RAY: After the Legend is brought to you by our Patreon Patrons! Our patrons help fund everything we do from the podcast, our Web site, our travel, hosting, events, marketing, and everything else it takes to bring you two stories each week. We can’t do what we do without them and the only thing missing is you. It’s just $3 bucks per month and for that you get early ad-free access to new episodes plus bonus episodes and content that no one else gets to hear. To sign up, please join us at patreon.com/newenglandlegends
To see some pictures of the Ripton letterhead, click on the link in our episode description or go to our Web site and click on episode 347.

Could we jump to Texas for a minute? On April 1st, 1971, Texas State Representative Tom Moore proposed the following Resolution. Ray, can you read part of it.

The Honorable Albert De Salvo has unselfishly served his country, his state, and his community. His sincerity diligence and cooperation has earned him the warm admiration and affection of his fellow practitioners AND Widely esteemed for his knowledge and unique skill, his outstanding service to the public has won him recognition as a model of active citizenship, a champion of worthwhile causes, and an acknowledged leader in his singular field. AND He has been officially recognized by the State of Massachusetts for his noted activities and unconventional techniques involving population control and applied psychology.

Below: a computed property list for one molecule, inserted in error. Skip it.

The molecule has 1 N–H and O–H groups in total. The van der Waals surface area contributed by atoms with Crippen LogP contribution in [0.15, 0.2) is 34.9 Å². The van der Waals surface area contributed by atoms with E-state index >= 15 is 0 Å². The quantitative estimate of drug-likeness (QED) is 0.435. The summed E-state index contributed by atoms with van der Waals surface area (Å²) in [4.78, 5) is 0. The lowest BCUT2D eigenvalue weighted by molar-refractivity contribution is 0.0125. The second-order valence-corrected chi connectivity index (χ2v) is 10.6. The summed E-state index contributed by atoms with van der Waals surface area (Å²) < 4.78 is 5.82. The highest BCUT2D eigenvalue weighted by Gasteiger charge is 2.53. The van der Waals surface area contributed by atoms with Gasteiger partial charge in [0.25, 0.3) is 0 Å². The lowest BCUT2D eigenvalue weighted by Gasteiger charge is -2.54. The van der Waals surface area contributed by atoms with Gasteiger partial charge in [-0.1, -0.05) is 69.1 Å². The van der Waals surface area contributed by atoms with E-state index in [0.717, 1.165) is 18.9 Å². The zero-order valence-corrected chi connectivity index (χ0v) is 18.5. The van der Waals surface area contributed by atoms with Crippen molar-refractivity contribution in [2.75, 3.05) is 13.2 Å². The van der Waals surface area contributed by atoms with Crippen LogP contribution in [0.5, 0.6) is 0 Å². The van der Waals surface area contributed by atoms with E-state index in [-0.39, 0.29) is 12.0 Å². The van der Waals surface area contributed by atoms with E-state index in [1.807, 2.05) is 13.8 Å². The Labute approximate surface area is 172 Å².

So for those who forgot, Albert De Salvo was the Boston Strangler. Tom Moore was making a point that no legislature reads or researches anything. It passed unanimously and that’s when Moore made is April Fool’s Prank and point. No one reds this stuff. And we wonder why governments are such a mess.